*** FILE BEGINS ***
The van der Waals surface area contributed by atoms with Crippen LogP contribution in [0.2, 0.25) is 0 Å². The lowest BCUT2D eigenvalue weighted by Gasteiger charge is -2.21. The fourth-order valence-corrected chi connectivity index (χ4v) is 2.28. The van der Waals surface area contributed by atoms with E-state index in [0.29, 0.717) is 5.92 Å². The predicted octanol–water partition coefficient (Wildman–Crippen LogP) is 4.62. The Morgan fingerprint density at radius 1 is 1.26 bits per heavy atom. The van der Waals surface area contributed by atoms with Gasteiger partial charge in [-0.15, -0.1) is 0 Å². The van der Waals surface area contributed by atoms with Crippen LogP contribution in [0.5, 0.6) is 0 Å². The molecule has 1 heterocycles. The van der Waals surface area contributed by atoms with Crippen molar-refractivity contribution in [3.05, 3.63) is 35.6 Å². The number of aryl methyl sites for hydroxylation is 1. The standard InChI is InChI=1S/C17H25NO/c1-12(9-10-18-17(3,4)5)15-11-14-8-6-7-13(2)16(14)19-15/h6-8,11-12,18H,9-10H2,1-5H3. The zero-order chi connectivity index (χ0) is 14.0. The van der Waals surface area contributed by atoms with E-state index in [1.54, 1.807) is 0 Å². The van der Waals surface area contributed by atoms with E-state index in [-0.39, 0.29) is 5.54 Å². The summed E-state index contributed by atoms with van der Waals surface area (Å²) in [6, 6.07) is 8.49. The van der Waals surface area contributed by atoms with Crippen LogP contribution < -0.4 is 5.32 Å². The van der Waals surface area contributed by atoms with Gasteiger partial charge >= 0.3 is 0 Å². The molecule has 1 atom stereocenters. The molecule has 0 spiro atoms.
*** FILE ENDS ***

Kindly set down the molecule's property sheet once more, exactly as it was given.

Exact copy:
The van der Waals surface area contributed by atoms with Crippen LogP contribution in [0.2, 0.25) is 0 Å². The lowest BCUT2D eigenvalue weighted by Gasteiger charge is -2.21. The fourth-order valence-corrected chi connectivity index (χ4v) is 2.28. The van der Waals surface area contributed by atoms with E-state index in [0.29, 0.717) is 5.92 Å². The predicted octanol–water partition coefficient (Wildman–Crippen LogP) is 4.62. The Morgan fingerprint density at radius 1 is 1.26 bits per heavy atom. The van der Waals surface area contributed by atoms with Gasteiger partial charge in [-0.15, -0.1) is 0 Å². The van der Waals surface area contributed by atoms with Crippen LogP contribution in [0.5, 0.6) is 0 Å². The molecule has 1 heterocycles. The van der Waals surface area contributed by atoms with Crippen molar-refractivity contribution in [3.05, 3.63) is 35.6 Å². The number of aryl methyl sites for hydroxylation is 1. The standard InChI is InChI=1S/C17H25NO/c1-12(9-10-18-17(3,4)5)15-11-14-8-6-7-13(2)16(14)19-15/h6-8,11-12,18H,9-10H2,1-5H3. The zero-order chi connectivity index (χ0) is 14.0. The van der Waals surface area contributed by atoms with E-state index in [1.54, 1.807) is 0 Å². The van der Waals surface area contributed by atoms with E-state index in [-0.39, 0.29) is 5.54 Å². The summed E-state index contributed by atoms with van der Waals surface area (Å²) in [6, 6.07) is 8.49. The van der Waals surface area contributed by atoms with Crippen LogP contribution < -0.4 is 5.32 Å². The van der Waals surface area contributed by atoms with Gasteiger partial charge >= 0.3 is 0 Å². The molecule has 1 atom stereocenters. The molecule has 0 spiro atoms.